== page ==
Money and What Makes Life Worth Living

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What makes life worth living? This question is at the heart of financial life planning and financial therapy.

I remember my late mentor Dick Wagner, CFP, talking about reviewing a person's financial statement during a visit to Japan. Along with the normal categories of assets was one headed "Worthliving" that had no dollar amount associated with it. Dick asked what that category meant. His host answered, "Those are the assets that make life worth living that are priceless and can’t quantitatively be measured by financial means, like family, health, occupation, etc."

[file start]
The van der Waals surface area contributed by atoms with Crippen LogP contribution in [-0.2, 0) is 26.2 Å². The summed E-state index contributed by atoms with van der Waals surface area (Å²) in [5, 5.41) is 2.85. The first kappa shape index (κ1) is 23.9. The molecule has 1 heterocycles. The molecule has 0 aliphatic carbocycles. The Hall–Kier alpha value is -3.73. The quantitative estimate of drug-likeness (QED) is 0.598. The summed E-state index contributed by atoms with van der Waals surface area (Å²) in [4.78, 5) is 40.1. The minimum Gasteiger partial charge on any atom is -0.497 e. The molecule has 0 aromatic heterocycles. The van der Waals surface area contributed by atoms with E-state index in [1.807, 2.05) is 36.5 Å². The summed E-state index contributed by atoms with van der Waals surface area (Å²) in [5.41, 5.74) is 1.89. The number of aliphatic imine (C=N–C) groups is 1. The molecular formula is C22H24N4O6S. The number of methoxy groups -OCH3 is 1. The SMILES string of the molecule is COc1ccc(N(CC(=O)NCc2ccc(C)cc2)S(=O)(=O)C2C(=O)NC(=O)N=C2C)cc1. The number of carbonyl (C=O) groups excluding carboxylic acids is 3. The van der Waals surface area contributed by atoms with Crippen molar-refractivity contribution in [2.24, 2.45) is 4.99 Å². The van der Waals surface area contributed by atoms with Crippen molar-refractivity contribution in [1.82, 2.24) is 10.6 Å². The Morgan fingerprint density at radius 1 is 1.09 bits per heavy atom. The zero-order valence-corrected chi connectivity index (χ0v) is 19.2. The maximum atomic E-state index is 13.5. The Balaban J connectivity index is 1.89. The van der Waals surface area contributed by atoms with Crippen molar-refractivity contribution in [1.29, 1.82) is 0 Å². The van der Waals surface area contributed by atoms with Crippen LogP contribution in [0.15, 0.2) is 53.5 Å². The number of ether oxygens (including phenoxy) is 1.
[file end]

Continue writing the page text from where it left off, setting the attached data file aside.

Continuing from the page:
As Dick told the story, money was never mentioned as part of the "worth living" assets. I was left wondering where the Japanese ranked financial assets. Were they inclusive or exclusive of what made life worth living? What do people around the world value in life?

A recent study by Pew Research Center, November 18, 2021, on "What Makes Life Meaningful?’ finally resolved my curiosity. The survey asked respondents from 17 developed nations to rank 17 topics for their importance in bringing meaning to their lives. On a global basis, family was the number one source of meaning in life, followed by occupation/career. Material (financial) wellbeing was ranked third, with friends fourth and mental and physical health fifth.

I was not surprised that the Japanese ranked family, occupation, and health in their top five; I was surprised to see material (financial) wellbeing in second place, behind family. In neighboring South Korea, material wellbeing was ranked first. It was ranked in the top three in Taiwan, Spain, Belgium, Netherlands, Canada, Italy, and the U.S. Material wellbeing was ranked fourth or better in all countries except Greece.